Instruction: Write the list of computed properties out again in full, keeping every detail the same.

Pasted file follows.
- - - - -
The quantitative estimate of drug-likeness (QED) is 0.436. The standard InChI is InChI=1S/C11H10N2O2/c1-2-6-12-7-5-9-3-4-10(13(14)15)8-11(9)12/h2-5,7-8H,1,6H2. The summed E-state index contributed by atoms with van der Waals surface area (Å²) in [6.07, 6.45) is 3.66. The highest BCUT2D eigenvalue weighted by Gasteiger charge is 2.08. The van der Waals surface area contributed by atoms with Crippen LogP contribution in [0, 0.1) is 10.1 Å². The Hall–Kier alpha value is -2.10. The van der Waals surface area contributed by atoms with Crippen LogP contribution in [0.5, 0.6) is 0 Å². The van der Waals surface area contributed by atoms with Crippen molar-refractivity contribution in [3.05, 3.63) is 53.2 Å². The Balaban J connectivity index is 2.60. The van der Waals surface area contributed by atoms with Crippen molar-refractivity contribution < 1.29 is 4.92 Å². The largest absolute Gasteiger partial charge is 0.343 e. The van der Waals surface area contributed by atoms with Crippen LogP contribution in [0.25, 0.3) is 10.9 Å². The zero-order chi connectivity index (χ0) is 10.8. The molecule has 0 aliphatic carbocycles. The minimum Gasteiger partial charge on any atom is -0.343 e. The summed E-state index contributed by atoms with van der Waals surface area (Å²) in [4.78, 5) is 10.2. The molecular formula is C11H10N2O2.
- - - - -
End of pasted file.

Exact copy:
The quantitative estimate of drug-likeness (QED) is 0.436. The standard InChI is InChI=1S/C11H10N2O2/c1-2-6-12-7-5-9-3-4-10(13(14)15)8-11(9)12/h2-5,7-8H,1,6H2. The summed E-state index contributed by atoms with van der Waals surface area (Å²) in [6.07, 6.45) is 3.66. The highest BCUT2D eigenvalue weighted by Gasteiger charge is 2.08. The van der Waals surface area contributed by atoms with Crippen LogP contribution in [0, 0.1) is 10.1 Å². The Hall–Kier alpha value is -2.10. The van der Waals surface area contributed by atoms with Crippen LogP contribution in [0.5, 0.6) is 0 Å². The van der Waals surface area contributed by atoms with Crippen molar-refractivity contribution in [3.05, 3.63) is 53.2 Å². The Balaban J connectivity index is 2.60. The van der Waals surface area contributed by atoms with Crippen molar-refractivity contribution < 1.29 is 4.92 Å². The largest absolute Gasteiger partial charge is 0.343 e. The van der Waals surface area contributed by atoms with Crippen LogP contribution in [0.25, 0.3) is 10.9 Å². The zero-order chi connectivity index (χ0) is 10.8. The molecule has 0 aliphatic carbocycles. The minimum Gasteiger partial charge on any atom is -0.343 e. The summed E-state index contributed by atoms with van der Waals surface area (Å²) in [4.78, 5) is 10.2. The molecular formula is C11H10N2O2.